The subpoena which was issued on February 6, 1981, requested documents from the period of February 1976 through January 1981. On February 13, 1981, Armada submitted a Request for Review of Subpoena, and on the same date it filed with the DOE two requests under the Freedom of Information Act as to whether the subpoena should be...

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2 practice notes
  • Sandsend Financial Consultants, Ltd. v. Federal Home Loan Bank Bd., No. 88-2991
    • United States
    • United States Courts of Appeals. United States Court of Appeals (5th Circuit)
    • August 4, 1989
    ...to the investigation. See Powell, 379 U.S. at 57-58, 85 S.Ct. at 254-255, 13 L.Ed.2d at 119; United States v. Armada Petroleum Corp., 562 F.Supp. 43, 48 (S.D.Tex.1982) (citing U.S. v. Morton Salt Co., 338 U.S. 632, 70 S.Ct. 357, 94 L.Ed. 401 (1950); United States v. Bell, 564 F.2d 953, 959 ......
  • United States v. Merit Petroleum, Inc., No. 5-99.
    • United States
    • U.S. Temporary Emergency Court of Appeals
    • March 30, 1984
    ...1381 (TECA 1982); United States v. Thriftyman, Inc., 704 F.2d 1240, 1244 (TECA 1983). See also, United States v. Armada Petroleum Corp., 562 F.Supp. 43, 48-49 (S.D. Tex.1982), aff'd, 700 F.2d 706 (TECA 1983), where the district court rejected the same argument made by Merit's counsel, Andre......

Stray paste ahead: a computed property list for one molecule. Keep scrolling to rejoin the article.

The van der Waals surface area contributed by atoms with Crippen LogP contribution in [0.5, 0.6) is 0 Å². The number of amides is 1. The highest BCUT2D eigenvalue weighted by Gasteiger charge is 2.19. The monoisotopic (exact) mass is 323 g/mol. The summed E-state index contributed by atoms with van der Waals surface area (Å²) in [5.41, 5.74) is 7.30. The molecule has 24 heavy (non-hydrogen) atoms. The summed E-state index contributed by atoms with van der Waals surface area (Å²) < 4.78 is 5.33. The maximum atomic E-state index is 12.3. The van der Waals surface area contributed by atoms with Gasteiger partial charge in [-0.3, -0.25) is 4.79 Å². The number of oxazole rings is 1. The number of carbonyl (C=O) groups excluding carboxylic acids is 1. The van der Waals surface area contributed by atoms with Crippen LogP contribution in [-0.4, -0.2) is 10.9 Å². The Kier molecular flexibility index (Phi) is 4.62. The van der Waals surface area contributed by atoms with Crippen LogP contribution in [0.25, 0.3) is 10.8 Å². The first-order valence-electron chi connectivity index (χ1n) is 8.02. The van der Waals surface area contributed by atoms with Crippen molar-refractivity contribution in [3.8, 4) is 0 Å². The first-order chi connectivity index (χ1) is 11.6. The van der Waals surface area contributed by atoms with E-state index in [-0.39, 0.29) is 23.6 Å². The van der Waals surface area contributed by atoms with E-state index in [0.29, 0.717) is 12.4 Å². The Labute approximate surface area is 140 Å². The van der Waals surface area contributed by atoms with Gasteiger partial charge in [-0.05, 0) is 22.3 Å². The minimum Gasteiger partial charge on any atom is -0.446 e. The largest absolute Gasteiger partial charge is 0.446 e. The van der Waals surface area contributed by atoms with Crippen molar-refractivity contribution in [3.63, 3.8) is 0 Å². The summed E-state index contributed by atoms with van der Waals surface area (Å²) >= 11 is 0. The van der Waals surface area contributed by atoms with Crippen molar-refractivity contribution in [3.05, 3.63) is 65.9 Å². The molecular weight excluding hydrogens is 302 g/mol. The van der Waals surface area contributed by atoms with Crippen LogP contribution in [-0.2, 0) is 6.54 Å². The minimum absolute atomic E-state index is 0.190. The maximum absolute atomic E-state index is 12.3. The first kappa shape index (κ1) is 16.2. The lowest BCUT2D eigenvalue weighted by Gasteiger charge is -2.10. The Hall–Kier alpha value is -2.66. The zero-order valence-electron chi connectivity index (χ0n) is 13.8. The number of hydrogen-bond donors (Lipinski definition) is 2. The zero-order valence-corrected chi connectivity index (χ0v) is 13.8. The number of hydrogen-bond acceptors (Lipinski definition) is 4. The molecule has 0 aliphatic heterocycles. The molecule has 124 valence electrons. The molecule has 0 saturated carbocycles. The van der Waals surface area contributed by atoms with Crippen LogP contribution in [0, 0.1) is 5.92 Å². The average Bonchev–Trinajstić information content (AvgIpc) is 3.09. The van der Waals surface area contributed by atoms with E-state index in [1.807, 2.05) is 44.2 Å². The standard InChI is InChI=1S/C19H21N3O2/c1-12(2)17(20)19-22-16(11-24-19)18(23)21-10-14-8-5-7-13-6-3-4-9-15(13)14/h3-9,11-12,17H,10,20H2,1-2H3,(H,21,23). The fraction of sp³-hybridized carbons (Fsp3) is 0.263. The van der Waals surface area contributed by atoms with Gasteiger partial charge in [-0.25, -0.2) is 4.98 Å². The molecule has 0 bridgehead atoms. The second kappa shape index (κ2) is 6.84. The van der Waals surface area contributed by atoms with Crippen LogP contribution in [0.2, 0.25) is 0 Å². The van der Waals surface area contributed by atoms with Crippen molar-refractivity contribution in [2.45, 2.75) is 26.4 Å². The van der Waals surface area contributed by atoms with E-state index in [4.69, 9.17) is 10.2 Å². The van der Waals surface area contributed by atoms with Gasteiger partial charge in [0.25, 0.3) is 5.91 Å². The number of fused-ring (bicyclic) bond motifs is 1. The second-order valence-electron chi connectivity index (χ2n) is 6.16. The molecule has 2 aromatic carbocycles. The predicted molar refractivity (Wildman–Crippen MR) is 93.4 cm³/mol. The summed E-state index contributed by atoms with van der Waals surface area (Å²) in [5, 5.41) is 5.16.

2 cases
  • Sandsend Financial Consultants, Ltd. v. Federal Home Loan Bank Bd., No. 88-2991
    • United States
    • United States Courts of Appeals. United States Court of Appeals (5th Circuit)
    • August 4, 1989
    ...to the investigation. See Powell, 379 U.S. at 57-58, 85 S.Ct. at 254-255, 13 L.Ed.2d at 119; United States v. Armada Petroleum Corp., 562 F.Supp. 43, 48 (S.D.Tex.1982) (citing U.S. v. Morton Salt Co., 338 U.S. 632, 70 S.Ct. 357, 94 L.Ed. 401 (1950); United States v. Bell, 564 F.2d 953, 959 ......
  • United States v. Merit Petroleum, Inc., No. 5-99.
    • United States
    • U.S. Temporary Emergency Court of Appeals
    • March 30, 1984
    ...1381 (TECA 1982); United States v. Thriftyman, Inc., 704 F.2d 1240, 1244 (TECA 1983). See also, United States v. Armada Petroleum Corp., 562 F.Supp. 43, 48-49 (S.D. Tex.1982), aff'd, 700 F.2d 706 (TECA 1983), where the district court rejected the same argument made by Merit's counsel, Andre......